Once not so long ago there was a general fear of technology. Now the fear revolves around getting the right technology, especially where financial systems are concerned. The field has expanded to the point where banks are increasingly concerned about buying what is fit for purpose.
In this issue we look at the pressures behind choosing the right systems to handle treasury, trade finance and cash management transactions.
It’s a complex and expensive pursuit that today’s banks are confronted with as they seek to keep pace with the expectations of a customer base that has come to regard efficient and user friendly electronic technology as routine.
So getting things right and ensuring that it is reliable are key. There is also the added strain of ensuring, where possible, that the systems chosen can inter-connect smoothly with those of major business customers.
Among the difficult decisions that banks face as they upgrade their systems is the question of how far to develop technology in-house, tailored to their specific needs and internal business culture, and how far to rely on off-the-shelf technology purchased from outside specialist providers.
Competition is so intense that many banks feel they cannot rely solely on their own technological capacities. But, even as they strive to keep up with the best industry standards, they also want to make the most of their individual strengths and ensure the best possible fit with their existing internal operations.
Banking systems are also in the spotlight in another article, which claims that data collated regarding customers’ businesses and preferences could be used innovatively to sell additional services and/or to cross-sell between customers.
In short, its premise is that banks’ “real wealth” is now information, which could be used to make extra money as well as providing further customer benefits.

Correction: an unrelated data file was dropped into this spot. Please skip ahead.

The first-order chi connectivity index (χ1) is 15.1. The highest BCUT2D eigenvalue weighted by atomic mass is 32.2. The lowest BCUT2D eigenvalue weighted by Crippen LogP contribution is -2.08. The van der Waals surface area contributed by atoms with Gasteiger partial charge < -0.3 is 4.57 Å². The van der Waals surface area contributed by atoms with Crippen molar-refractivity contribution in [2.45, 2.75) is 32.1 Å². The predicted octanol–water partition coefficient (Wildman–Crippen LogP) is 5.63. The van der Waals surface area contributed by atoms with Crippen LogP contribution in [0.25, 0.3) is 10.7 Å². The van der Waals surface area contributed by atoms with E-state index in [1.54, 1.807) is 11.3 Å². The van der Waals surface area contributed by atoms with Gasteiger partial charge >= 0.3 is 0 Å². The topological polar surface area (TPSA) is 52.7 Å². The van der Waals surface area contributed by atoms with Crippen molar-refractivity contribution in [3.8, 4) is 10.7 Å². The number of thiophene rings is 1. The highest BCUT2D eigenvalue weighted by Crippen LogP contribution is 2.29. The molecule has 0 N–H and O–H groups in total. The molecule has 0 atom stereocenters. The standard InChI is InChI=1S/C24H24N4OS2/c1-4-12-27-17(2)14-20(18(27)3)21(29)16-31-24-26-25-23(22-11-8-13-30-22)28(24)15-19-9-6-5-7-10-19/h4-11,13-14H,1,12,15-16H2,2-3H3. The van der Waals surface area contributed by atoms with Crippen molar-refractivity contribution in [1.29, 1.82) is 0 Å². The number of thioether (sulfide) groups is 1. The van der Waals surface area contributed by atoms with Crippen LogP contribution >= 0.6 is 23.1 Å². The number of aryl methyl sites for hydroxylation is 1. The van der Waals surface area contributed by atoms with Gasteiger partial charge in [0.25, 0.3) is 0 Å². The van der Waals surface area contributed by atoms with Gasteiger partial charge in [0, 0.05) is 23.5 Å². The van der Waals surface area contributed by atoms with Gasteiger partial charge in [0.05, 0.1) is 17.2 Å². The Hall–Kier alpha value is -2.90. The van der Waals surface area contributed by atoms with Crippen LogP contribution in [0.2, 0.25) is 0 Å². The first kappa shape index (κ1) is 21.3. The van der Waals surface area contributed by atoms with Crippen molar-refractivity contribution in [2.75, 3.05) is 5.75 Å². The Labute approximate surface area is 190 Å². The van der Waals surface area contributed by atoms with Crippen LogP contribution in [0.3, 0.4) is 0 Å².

The writer looks at what has been termed “the big data phenomenon”, commenting that “the exploding volume, velocity and variety of data are having real business implications across domains as diverse as healthcare, manufacturing, retail, and banking”.
He then asks, “But what about big data in trade? How can it be accessed and utilised by banks to drive profitability and deliver a better customer experience?”
Traditionally, bankers involved in trade have done very well at tracking corporate customer activity. In fact, transaction bankers’ longstanding practice of understanding and examining their customers’ business has given them a wealth of information “that is the essence of the big data movement”.
For example, banks have the data to know if their customers are buying domestically or internationally because of the transactions pumped through trade, FX and payments.
However, says the article, “the challenge at the heart of big data projects is cost-effectively processing that data to drive enhanced insights and decision making to the benefit of customers. Banks, unfortunately, have tended to lag in the utilisation of the ‘real wealth’ they hold, which is not cash but data. But there are many significant uses to which it can be put.”
The economic future for MENA is looking bright as increased government spending is helping drive up both GDP growth and regional trade. In this issue, we look at the factors behind this momentum.
One of the most important is the outlay on a range of projects in areas such as infrastructure, coupled with new social programmes.
“There have been a number of significant investment projects in major economies in the Middle East and this will continue in the coming years,” said one treasury services chief. “Governments have increased their expenditure to drive growth, and the price of oil has continued to support this.“
“On top of this,” he added, “many governments have also accumulated significant reserves in past years, which they can now use to support spending.”